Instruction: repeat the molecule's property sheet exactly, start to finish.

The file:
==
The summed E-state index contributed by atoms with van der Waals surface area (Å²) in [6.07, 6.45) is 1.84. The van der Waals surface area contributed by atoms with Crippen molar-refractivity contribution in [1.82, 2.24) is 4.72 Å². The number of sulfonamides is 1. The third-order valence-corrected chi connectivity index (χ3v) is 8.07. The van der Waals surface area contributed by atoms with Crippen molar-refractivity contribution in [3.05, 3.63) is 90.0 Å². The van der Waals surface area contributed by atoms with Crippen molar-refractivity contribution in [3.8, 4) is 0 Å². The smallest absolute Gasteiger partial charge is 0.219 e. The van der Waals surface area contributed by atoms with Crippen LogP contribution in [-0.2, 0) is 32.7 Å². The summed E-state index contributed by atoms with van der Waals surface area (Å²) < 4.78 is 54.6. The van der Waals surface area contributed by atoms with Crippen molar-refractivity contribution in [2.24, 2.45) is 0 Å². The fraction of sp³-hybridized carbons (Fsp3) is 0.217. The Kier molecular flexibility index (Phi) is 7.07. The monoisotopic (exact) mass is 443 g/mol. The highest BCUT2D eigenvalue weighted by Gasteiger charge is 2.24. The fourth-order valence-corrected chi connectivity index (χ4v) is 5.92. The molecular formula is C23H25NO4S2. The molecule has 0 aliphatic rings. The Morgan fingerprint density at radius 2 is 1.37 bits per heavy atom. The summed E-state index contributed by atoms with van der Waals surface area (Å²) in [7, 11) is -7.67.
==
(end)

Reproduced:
The summed E-state index contributed by atoms with van der Waals surface area (Å²) in [6.07, 6.45) is 1.84. The van der Waals surface area contributed by atoms with Crippen molar-refractivity contribution in [1.82, 2.24) is 4.72 Å². The number of sulfonamides is 1. The third-order valence-corrected chi connectivity index (χ3v) is 8.07. The van der Waals surface area contributed by atoms with Crippen molar-refractivity contribution in [3.05, 3.63) is 90.0 Å². The van der Waals surface area contributed by atoms with Crippen molar-refractivity contribution in [3.8, 4) is 0 Å². The smallest absolute Gasteiger partial charge is 0.219 e. The van der Waals surface area contributed by atoms with Crippen LogP contribution in [-0.2, 0) is 32.7 Å². The summed E-state index contributed by atoms with van der Waals surface area (Å²) < 4.78 is 54.6. The van der Waals surface area contributed by atoms with Crippen molar-refractivity contribution in [2.24, 2.45) is 0 Å². The fraction of sp³-hybridized carbons (Fsp3) is 0.217. The Kier molecular flexibility index (Phi) is 7.07. The monoisotopic (exact) mass is 443 g/mol. The highest BCUT2D eigenvalue weighted by Gasteiger charge is 2.24. The fourth-order valence-corrected chi connectivity index (χ4v) is 5.92. The molecular formula is C23H25NO4S2. The molecule has 0 aliphatic rings. The Morgan fingerprint density at radius 2 is 1.37 bits per heavy atom. The summed E-state index contributed by atoms with van der Waals surface area (Å²) in [7, 11) is -7.67.